In 1901 Walpole Murdoch and F.G. Lewis bought the Hartney Star
from Dr. Woodhull. Mr. Lewis supplied the capital while Mr. Murdock
served as editor and manager.
Also widely known as the former Credit Union and a Post Office before
that, this building has served a variety of purposes. Other known uses
include; The Union Bank, The Bank of Montreal, a telephone office, and
a Liquor Commission outlet.
When Annie Playfair was owner of the Hartney Star (1910), she lived on
the upper floor.
213 West RR
217.D.4 / 1902
The building features nice brickwork and a side entrance
The bell tower has been altered, and it never did contain a bell. The
building served as a jewelry store for four years before being sold to
the Union Bank. Later the building saw long service as Link’s Grocery
Store and McDowell’s Grocery. It is prominent in many early photos.
This postcard view shows three notable downtown buildings – in 1925.
21 East RR
217.D.7 / 1914
The building served as a Merchant’s Bank then Bank of Montreal. The red
brick exterior and the nice cornice are typical “Bank” elements
It has been converted to a residence.
Machine & Motor Works
229 East Railway Street
217.D.9 / ca. 1900
Narcisse Isabey, whose father Edmond had been operating a Machine Shop
since 1899, bought this building in 1935 and moved the recently
acquired Ford Dealership and repair shop to these premises.
Gideon Field House
115 Queen Street
217.C.2 / ca. 1905
Gideon Field was a Cabinet Maker. The house features a Mansard roof
with gable dormers, and a stone foundation
It has some original woodwork and hardwood floors.
This building appears in a street scene from 1905.
Former Methodist Church Manse
217.C.8 / ca. 1900
This large home features a Central gable with bargeboard and small
Tena Hopkins’ Boarding House
217.C.9 / 1890
The house was built by Dr. McEown, who sold it to Tena Hopkins in
Tena’s Boarding House was a Hartney institution for several decades.
The house features the original windows and trim, and a modest bay
Irene Hill House
207 King Street
217.C.12 / ca. 1898
Built by Harry Payne for the Hill Family
The brick (From Payne’s Brickyard) has been retained and the detailed
verandah, the nice attic windows, fish scale shingle trim and the
stained glass on porch all add to its charm.
Both the Irene Hill House and the Harry Payne House can be seen in this
photo of King Street.
Chris Somerville House
217.C.13 / ca. 1910
Once owned by Chris Somerville, this fine home has a two- level veranda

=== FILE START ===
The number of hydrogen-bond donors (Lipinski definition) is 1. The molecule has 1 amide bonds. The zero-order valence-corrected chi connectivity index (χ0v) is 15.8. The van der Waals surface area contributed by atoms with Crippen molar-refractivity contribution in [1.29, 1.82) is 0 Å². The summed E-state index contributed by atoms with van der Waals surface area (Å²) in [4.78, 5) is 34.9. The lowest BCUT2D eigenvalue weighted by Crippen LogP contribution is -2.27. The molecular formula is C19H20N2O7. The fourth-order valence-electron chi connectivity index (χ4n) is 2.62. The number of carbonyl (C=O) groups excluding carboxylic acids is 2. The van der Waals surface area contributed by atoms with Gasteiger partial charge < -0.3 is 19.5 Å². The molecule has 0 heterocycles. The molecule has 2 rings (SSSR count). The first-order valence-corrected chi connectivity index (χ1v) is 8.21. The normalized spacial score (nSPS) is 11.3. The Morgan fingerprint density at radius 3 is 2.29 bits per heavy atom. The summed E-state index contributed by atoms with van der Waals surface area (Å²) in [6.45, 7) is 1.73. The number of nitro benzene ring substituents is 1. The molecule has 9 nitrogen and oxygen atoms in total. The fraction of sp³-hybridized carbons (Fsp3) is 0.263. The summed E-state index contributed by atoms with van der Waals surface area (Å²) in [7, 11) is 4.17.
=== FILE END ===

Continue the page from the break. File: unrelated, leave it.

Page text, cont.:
and features some leaded glass.
E. Brunsdon House
208 Poplar St.
217.C.18 / 1928
Edgerton Brunsdon was a Lumber Dealer. The builder was George Robinson
The building features a nice porch and a piano window,
323 East Railway
217.C.24 / ca. 1905
This modest home was once owned by Dr. Fred Woodhull and later by his
408 Souris Street
217.C.30 / ca. 1905
The beveled brick was cast specifically for the foundation lip of this
building. Other features include the ½ moon dormer window.
W.P. Cowan House
406 Souris Street
217.C.31 / ca. 1910
Siding covers the original brick on this house. The window frames and
other wood trim was milled locally at Hartney Manufacturing.
Other features include stained glass, a bay window and a modest dormer
404 Souris Street
217.C.32 / Prior to 1907
This was the home of pioneer businessman and community leader, Festus
It is built of poured concrete with a half moon window in gable, fish
scale shingles on trim and nice bargeboard.
402 Souris Street
217.C.33 ca. 1900 (Oldest house on the street)
The builder not known but teacher Blanche Hunter and her parents John
& Mrs. Hunter lived here prior to 1923.
Note the oval window and the trim on the small gable. The interior
retains some woodwork, fixtures, an old light switch and some stained
217.C.37 / ca. 1928
The home was built by S. Westman for George Brunsdon, then sold to
Mervin Leach by Mrs. Brundson in 1970
It retains the fish scale shingle trim, an enclosed verandah and one
607 River Avenue
217.C.38 / Visible in 1905 photo
Harry Perrin came to Hartney in 1893 and this home was built before
The complex Mansard roof had a pitched extension added to top later.
The interesting squared tower has nice windows with rounded arches.
There is some coloured glass and good brick detailing
The garage added later to this unusual and well-preserved building.
600 River Avenue
W.H.Galbraith, builder of Hartney’s first hotel, had this fine
The tall 2 ½ – storey brick house sits high on a stone
foundation. Fish scale shingles on gables, and an attractive
portico and balcony add to the look. It also features nice
brick window surrounds, some leaded glass and wood floors.
It appears briefly in the film “A Stone Angel”
118 West Railway
217.C.47 / ca. 1893
This sturdy brick home was owned by Edouard Isabey, machine shop owner,
and later by Narcisse Isabey.
The roofline has a small gable dormer & half-moon window.